Counsel for the Union submits that although this case does admittedly involve petty theft and an initial wrongful denial on the part of the grievor, a denial motivated by fear for his own employment security, there are mitigating factors which should be taken into account to justify a reduction of penalty. Firstly he stresses that the grievor is fifty years old, and is the principal provider for his family, including three children. As he is functionally illiterate in both French and English, his job prospects are extremely bleak. Additionally, counsel takes issue with the employer’s characterization of the prior tampering incident as being, on its face, honesty related. In his view the incident involving the theft from the vending machine does not in fact constitute “a similar matter” such as to re-open the record of forty demerits for the purposes of determining the appropriate measure of discipline in the instant case.
In support of his submissions counsel for the Union refers the Arbitrator to two awards: Re CanPar and Transportation Communications Union (1997) 66 L.A.C. (4th) 1 (M.G. Picher) and Re Newfoundland Farm Products Corp. and Newfoundland Association of Public Employees (1992) 26 L.A.C. (4th) 299 (D. M. Browne). Counsel submits that on the whole the grievor should be viewed as having a reasonably positive prior disciplinary record, that at the arbitration hearing he has fully admitted his wrongdoing and, in light of the relatively minor value of the products which the grievor took from the vending machine, estimated at approximately $3.00, the equities would suggest that it is appropriate to substitute a lesser penalty.
I turn to consider the submissions of the parties in this obviously difficult matter. Clearly, as reflected in the reported case involving these parties, by the same arbitrator, discharge should not be viewed as the only and automatic penalty appropriate to an incident of theft or other dishonesty. In that case an employee who had wrongfully taken the wallet of a customer which he discovered on the ground near the door of her home owned up to his actions during the course of the same tour of duty, and returned it to the customer, with an apology. The approach which arbitrators take to the assessment of mitigating factors is, to some extent, reflected in the decision cited above. At pp. 3-4 the following appears:
In considering whether, following an admitted act of theft, reinstatement of the employee is possible, a board of arbitration must be satisfied that, having regard to all of the facts, there are compelling reasons to believe that the all-important relationship of trust can be re-established, and that the ongoing employment of the grievor can fairly be viewed as a viable option.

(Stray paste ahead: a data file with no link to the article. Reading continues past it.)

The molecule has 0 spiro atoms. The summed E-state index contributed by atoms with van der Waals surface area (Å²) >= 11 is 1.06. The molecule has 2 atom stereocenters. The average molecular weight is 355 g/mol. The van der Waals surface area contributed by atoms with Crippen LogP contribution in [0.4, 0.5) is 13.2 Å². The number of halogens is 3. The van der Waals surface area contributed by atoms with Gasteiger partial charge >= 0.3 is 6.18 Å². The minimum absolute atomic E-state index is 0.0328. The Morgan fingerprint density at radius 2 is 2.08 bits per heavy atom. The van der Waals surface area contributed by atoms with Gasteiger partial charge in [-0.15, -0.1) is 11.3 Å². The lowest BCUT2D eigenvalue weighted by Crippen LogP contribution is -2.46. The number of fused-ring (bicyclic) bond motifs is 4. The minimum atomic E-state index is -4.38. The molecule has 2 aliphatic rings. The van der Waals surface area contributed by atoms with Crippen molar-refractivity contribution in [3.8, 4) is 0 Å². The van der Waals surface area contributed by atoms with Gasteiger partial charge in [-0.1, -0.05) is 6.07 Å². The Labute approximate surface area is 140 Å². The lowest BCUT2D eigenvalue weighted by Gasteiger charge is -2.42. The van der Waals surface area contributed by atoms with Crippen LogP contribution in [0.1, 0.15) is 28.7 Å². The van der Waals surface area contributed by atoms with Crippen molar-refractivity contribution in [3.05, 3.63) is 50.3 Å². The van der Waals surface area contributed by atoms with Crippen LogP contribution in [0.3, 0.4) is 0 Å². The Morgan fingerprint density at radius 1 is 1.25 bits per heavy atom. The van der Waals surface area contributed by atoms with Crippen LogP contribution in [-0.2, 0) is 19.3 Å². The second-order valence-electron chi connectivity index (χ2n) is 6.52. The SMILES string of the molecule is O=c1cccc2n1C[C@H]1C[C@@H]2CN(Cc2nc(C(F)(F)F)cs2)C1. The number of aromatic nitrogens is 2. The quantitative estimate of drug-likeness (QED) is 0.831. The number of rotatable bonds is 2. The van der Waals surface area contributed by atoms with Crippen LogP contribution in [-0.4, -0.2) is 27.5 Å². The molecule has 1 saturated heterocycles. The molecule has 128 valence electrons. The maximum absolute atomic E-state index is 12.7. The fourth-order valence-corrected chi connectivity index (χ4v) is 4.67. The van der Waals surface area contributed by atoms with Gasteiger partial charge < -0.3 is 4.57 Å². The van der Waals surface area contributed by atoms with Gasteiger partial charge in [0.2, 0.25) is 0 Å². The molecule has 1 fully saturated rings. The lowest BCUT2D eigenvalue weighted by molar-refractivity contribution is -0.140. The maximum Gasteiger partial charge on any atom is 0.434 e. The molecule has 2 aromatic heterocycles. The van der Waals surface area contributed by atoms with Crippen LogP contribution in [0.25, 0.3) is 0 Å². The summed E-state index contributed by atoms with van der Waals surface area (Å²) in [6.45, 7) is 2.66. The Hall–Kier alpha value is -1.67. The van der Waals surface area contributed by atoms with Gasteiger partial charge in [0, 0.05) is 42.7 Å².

In the instant case there are compelling mitigating factors to consider. The grievor is an employee of some fifteen years’ service. In all of that time he has had only two minor disciplinary infractions. In May of 1996 he received a safe driving award certificate from the Company in recognition of his having operated a Company vehicle for fifteen years without incurring a preventable traffic accident. Mr. Nelson is one of the most senior and, it is fair to say, exemplary employees to be found either in the Vancouver establishment or in the national bargaining unit, generally.
There is no hint of dishonesty or similar incidents at any time in the grievor’s extensive years of service to the Company. By Mr. Nelson’s own admission, which the Arbitrator accepts without reservation, his taking of the wallet on the day in question was an impulsive, spur of the moment gesture which he quickly realised was a grave error of judgement. As counsel for the Union suggests, he might, faced with the possibility of a police investigation, have simply discarded the wallet and denied any knowledge of it. Rather, as occurred, he admitted what he had done and immediately returned the property to its owner. Further, both in a written statement to the Company and at the hearing, he expressed what the Arbitrator accepts is sincere remorse for his mistake.
In the Arbitrator’s view the instant case reflects a text book example of an exemplary long-service employee who engages in a spur of the moment act of dishonesty, for which he has made amends and shown genuine remorse. In these circumstances it is neither realistic nor reasonable to conclude that the continued employment of Mr. Nelson is not a viable option. There is every reason to believe that the pre-existing bond of trust between himself and the Company can be fully restored. …
Similarly, in the Newfoundland Farm Products case, where the theft involved the taking of two chicken breasts, the employee made an immediate and full admission of his wrongdoing when confronted by the employer. That factor, coupled with the absence of any similar misconduct on the grievor’s record and the minimal value of the stolen goods, led the arbitrator to direct the employee’s reinstatement, subject to a six month suspension.